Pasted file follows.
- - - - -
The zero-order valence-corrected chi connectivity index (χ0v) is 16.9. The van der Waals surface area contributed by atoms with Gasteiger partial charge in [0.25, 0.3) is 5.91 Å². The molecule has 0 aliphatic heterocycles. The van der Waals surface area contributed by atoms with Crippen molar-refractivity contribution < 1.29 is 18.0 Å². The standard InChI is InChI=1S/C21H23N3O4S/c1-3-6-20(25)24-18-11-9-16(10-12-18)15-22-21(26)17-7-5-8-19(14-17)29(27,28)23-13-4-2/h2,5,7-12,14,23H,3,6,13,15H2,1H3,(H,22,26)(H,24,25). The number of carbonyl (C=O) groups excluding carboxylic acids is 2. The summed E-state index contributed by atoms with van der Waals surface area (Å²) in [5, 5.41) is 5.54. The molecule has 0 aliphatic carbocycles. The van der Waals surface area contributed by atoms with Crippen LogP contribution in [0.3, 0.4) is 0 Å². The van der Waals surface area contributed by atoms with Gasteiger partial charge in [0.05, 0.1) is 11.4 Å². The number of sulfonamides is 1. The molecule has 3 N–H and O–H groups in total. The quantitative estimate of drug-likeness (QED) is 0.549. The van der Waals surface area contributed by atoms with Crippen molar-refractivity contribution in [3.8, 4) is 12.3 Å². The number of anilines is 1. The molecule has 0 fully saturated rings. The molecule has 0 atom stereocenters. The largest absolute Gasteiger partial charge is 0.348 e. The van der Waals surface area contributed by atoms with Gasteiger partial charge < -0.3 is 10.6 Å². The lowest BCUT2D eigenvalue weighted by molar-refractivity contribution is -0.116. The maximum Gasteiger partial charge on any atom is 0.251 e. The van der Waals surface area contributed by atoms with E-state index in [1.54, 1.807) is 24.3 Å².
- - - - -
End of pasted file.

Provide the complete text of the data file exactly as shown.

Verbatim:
The zero-order valence-corrected chi connectivity index (χ0v) is 16.9. The van der Waals surface area contributed by atoms with Gasteiger partial charge in [0.25, 0.3) is 5.91 Å². The molecule has 0 aliphatic heterocycles. The van der Waals surface area contributed by atoms with Crippen molar-refractivity contribution < 1.29 is 18.0 Å². The standard InChI is InChI=1S/C21H23N3O4S/c1-3-6-20(25)24-18-11-9-16(10-12-18)15-22-21(26)17-7-5-8-19(14-17)29(27,28)23-13-4-2/h2,5,7-12,14,23H,3,6,13,15H2,1H3,(H,22,26)(H,24,25). The number of carbonyl (C=O) groups excluding carboxylic acids is 2. The summed E-state index contributed by atoms with van der Waals surface area (Å²) in [5, 5.41) is 5.54. The molecule has 0 aliphatic carbocycles. The van der Waals surface area contributed by atoms with Crippen LogP contribution in [0.3, 0.4) is 0 Å². The van der Waals surface area contributed by atoms with Gasteiger partial charge in [0.05, 0.1) is 11.4 Å². The number of sulfonamides is 1. The molecule has 3 N–H and O–H groups in total. The quantitative estimate of drug-likeness (QED) is 0.549. The van der Waals surface area contributed by atoms with Crippen molar-refractivity contribution in [3.8, 4) is 12.3 Å². The number of anilines is 1. The molecule has 0 fully saturated rings. The molecule has 0 atom stereocenters. The largest absolute Gasteiger partial charge is 0.348 e. The van der Waals surface area contributed by atoms with Gasteiger partial charge < -0.3 is 10.6 Å². The lowest BCUT2D eigenvalue weighted by molar-refractivity contribution is -0.116. The maximum Gasteiger partial charge on any atom is 0.251 e. The van der Waals surface area contributed by atoms with E-state index in [1.54, 1.807) is 24.3 Å².